Clive was useless and could only whine and hold his forearm up to his damaged eye. Rick shimmied out of the closet far enough to see Clive.  “Will someone get this man a towel!” he shouted. Nobody moved.  Instead, Dawson grabbed Anita and held his gun to her throat.  He looked at Begay and Morgan, and then he growled, “Get movin’. And don’t come back with petty cash or chips.  We want cash…. get it right outta the countin’ room.  Twenties, fifties, hundreds.  All used bills.  And as many thousand of ’em as you can carry in a big sack. Just keep askin’ yourself how much your wife’s face is worth.”

Holding Anita by the hair, he went to Orren who was still lying on the floor and kicked him. “You had to spoil everything.  Stupid fuckin’ kid.  Didn’t have enough sense to cover your goddamned face when the dogs attacked.  Then you come in here now and ruin the party.”  He kicked him again. Anita twisted away from him and tried to run to her husband. Andy blocked her and Dawson grabbed her again. He flung her onto the floor and kicked her, too.  He pointed his gun at her head.  “Get movin'” he said to Begay and his chauffeur.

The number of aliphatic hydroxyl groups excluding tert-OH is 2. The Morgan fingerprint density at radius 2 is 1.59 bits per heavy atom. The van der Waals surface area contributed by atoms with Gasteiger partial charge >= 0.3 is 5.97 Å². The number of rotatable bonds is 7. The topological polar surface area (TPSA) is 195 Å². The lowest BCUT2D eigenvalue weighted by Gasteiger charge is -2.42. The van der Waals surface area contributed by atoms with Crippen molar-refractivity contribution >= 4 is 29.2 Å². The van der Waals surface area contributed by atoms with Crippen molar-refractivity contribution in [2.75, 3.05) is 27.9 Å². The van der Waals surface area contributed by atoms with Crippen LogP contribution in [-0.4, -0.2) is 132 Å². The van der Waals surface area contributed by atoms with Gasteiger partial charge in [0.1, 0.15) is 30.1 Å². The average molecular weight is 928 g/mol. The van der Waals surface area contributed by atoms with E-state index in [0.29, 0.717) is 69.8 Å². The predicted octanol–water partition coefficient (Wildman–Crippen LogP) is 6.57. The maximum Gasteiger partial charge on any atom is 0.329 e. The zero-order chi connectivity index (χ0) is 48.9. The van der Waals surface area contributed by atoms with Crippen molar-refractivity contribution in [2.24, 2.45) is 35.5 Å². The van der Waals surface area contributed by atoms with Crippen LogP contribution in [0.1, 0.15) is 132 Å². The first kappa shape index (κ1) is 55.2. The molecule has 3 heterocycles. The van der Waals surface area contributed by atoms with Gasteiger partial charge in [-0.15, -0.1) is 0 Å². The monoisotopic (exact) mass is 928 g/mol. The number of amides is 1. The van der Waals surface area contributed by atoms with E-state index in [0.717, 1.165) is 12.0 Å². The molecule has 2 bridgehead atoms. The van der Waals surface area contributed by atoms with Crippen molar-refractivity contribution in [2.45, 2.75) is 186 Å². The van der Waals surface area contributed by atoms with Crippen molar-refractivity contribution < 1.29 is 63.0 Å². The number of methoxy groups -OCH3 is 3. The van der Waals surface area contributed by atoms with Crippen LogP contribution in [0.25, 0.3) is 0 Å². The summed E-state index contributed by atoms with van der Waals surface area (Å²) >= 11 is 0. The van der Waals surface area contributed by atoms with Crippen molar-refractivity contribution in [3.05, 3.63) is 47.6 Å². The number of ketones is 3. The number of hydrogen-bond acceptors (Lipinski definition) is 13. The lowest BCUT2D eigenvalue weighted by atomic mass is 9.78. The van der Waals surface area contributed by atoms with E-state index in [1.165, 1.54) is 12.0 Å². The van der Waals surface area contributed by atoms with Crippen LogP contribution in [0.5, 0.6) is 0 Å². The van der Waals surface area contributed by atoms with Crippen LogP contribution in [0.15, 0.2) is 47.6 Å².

“Please!” Morgan begged. “I’ve got stomach flu.  At least let me go to the bathroom first. If I get a cramp I won’t be able to drive. That’s why I had to go to the gas station.”

Orren said, “He was sick before. Got the runs.”

“Andy,” Dawson ordered, “take him back but don’t let him outta your sight.”  David Begay had knelt on the floor to help Anita who had had the wind knocked out of her by Dawson’s kick.  “Get back in the closet,” Dawson ordered, but first put your hands behind your back.  “Clive!” he yelled. “Forget your goddamned eye and cuff him again.”  Clive tightened a zip tie around Begay’s wrists while Dawson kept his gun pointed at Anita.  Begay crawled on his knees a few feet and got back into the closet.  Dawson slammed the door shut.